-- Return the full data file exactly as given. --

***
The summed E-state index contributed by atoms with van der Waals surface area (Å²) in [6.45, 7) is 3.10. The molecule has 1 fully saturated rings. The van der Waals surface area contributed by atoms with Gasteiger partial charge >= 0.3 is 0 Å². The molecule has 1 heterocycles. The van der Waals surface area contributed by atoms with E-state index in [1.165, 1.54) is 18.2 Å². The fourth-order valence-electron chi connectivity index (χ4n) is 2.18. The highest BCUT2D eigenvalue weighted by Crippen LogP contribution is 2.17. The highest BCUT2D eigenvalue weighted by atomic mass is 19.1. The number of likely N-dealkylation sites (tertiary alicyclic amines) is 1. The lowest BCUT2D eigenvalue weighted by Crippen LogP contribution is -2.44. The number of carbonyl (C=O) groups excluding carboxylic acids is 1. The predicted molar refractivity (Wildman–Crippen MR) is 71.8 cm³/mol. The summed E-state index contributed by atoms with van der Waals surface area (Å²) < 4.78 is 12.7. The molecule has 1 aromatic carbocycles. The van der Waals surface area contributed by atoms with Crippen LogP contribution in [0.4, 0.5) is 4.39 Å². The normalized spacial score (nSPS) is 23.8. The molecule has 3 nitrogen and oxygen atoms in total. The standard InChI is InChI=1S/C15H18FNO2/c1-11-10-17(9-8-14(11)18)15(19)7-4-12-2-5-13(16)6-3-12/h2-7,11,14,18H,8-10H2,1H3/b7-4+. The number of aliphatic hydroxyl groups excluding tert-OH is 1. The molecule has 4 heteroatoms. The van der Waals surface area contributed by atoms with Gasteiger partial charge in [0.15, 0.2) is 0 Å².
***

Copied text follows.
The summed E-state index contributed by atoms with van der Waals surface area (Å²) in [6.45, 7) is 3.10. The molecule has 1 fully saturated rings. The van der Waals surface area contributed by atoms with Gasteiger partial charge >= 0.3 is 0 Å². The molecule has 1 heterocycles. The van der Waals surface area contributed by atoms with E-state index in [1.165, 1.54) is 18.2 Å². The fourth-order valence-electron chi connectivity index (χ4n) is 2.18. The highest BCUT2D eigenvalue weighted by Crippen LogP contribution is 2.17. The highest BCUT2D eigenvalue weighted by atomic mass is 19.1. The number of likely N-dealkylation sites (tertiary alicyclic amines) is 1. The lowest BCUT2D eigenvalue weighted by Crippen LogP contribution is -2.44. The number of carbonyl (C=O) groups excluding carboxylic acids is 1. The predicted molar refractivity (Wildman–Crippen MR) is 71.8 cm³/mol. The summed E-state index contributed by atoms with van der Waals surface area (Å²) < 4.78 is 12.7. The molecule has 1 aromatic carbocycles. The van der Waals surface area contributed by atoms with Crippen LogP contribution in [0.4, 0.5) is 4.39 Å². The normalized spacial score (nSPS) is 23.8. The molecule has 3 nitrogen and oxygen atoms in total. The standard InChI is InChI=1S/C15H18FNO2/c1-11-10-17(9-8-14(11)18)15(19)7-4-12-2-5-13(16)6-3-12/h2-7,11,14,18H,8-10H2,1H3/b7-4+. The number of aliphatic hydroxyl groups excluding tert-OH is 1. The molecule has 4 heteroatoms. The van der Waals surface area contributed by atoms with Gasteiger partial charge in [0.15, 0.2) is 0 Å².